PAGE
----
If you’re planning to invest in a Solar system it’s important to understand the different terms that are used when working with this technology. Here are some of the most commonly used terms you should know when buying solar panels or just trying to understand how solar energy systems work in general.
Photovoltaic or PV Panels
Solar panels, also known as photovoltaic or PV panels, convert sunlight into electricity. There are two main types of solar panels, monocrystalline and polycrystalline. Monocrystalline panels are more efficient than polycrystalline, but they’re also more expensive.
It is also an important term when it comes to your energy bill. A kilowatt-hour (kWh) is a unit of energy equivalent to 1,000 watts of electricity for one hour. So if you have a 100-watt light bulb that’s on for 10 hours, that’s equal to 1 kWh of energy used. This term is also used to measure how much energy solar panels produce.
Grid-tied & off-Grid system
Another term you’ll hear when it comes to solar power is a grid-tied or off-grid system. Grid-tied refers to a system that sends excess electricity back into your utility company’s grid, while an off-grid system uses battery storage for power backup. Off-grid systems are generally only used in remote locations where there isn’t access to a traditional power source.
Customers who install their own solar panels can actually be credited by utility companies for any electricity they generate and put back into public energy grids. This is called net-metering, a pretty awesome thing, especially since it encourages more customers to transition to solar. It’s worth noting that not all states have implemented net-metering systems yet, but hopefully that will change soon. If you live in an area where you can benefit from net metering, you should talk to your local electric company about signing up.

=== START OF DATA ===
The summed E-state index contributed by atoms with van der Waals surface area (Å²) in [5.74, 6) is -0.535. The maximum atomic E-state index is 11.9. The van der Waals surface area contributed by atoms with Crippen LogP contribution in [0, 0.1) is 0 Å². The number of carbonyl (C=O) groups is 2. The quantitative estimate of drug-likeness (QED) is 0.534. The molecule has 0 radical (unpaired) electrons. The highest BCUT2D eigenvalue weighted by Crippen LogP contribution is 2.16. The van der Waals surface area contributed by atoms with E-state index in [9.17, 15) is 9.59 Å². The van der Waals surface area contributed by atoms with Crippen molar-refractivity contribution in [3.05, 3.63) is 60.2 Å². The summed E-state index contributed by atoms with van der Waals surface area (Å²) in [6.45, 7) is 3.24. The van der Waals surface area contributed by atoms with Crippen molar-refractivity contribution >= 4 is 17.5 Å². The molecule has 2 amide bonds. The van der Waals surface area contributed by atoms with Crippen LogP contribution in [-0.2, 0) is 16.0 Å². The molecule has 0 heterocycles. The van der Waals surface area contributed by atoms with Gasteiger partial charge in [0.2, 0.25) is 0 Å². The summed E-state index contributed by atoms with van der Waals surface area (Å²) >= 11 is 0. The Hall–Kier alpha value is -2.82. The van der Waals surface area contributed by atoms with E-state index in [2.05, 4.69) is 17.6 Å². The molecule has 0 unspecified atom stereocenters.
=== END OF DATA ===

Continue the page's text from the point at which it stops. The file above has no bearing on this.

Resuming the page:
Balance of System (BOS)
A component or system in a photovoltaic (PV) solar energy system that is not included in the actual photovoltaic module. Typical BOS components include mounting structures, racking, wiring, inverters, and more. The balance of system costs can make up a significant portion of your total cost for installing solar panels on your home. You have to learn about it as you are considering going solar.
A very interesting term that is used in many ways. In general, an energy audit is a process of evaluating your home’s energy use and identifying ways to improve it. This is usually performed by a qualified individual who will walk through your house looking for areas where energy is being wasted. It could be as simple as turning off lights when not needed or replacing light bulbs with more efficient ones. An energy audit can also help you determine if solar panels are right for you.
It is the main device in the solar system which converts direct current (DC) from solar panels into alternating current (AC) that can be used by your home appliances. Without an inverter, you will not be able to use any of the energy produced by your solar panels. A good inverter should have low noise and high-efficiency levels. A pure sine wave inverter is best for solar systems as it produces a smooth AC power supply without spikes or dips in voltage.
Solar efficiency and Peak Sun Hours
Although you may hear these terms used interchangeably, they are actually two different measurements of solar energy. Peak sun hours refer to how many hours of peak sunlight is received per day and efficiency is a measurement of how much power a photovoltaic (PV) system can generate from that light. A 20% efficiency means that a solar panel will produce 20 watts of electricity for every 100 watts of sunlight it receives.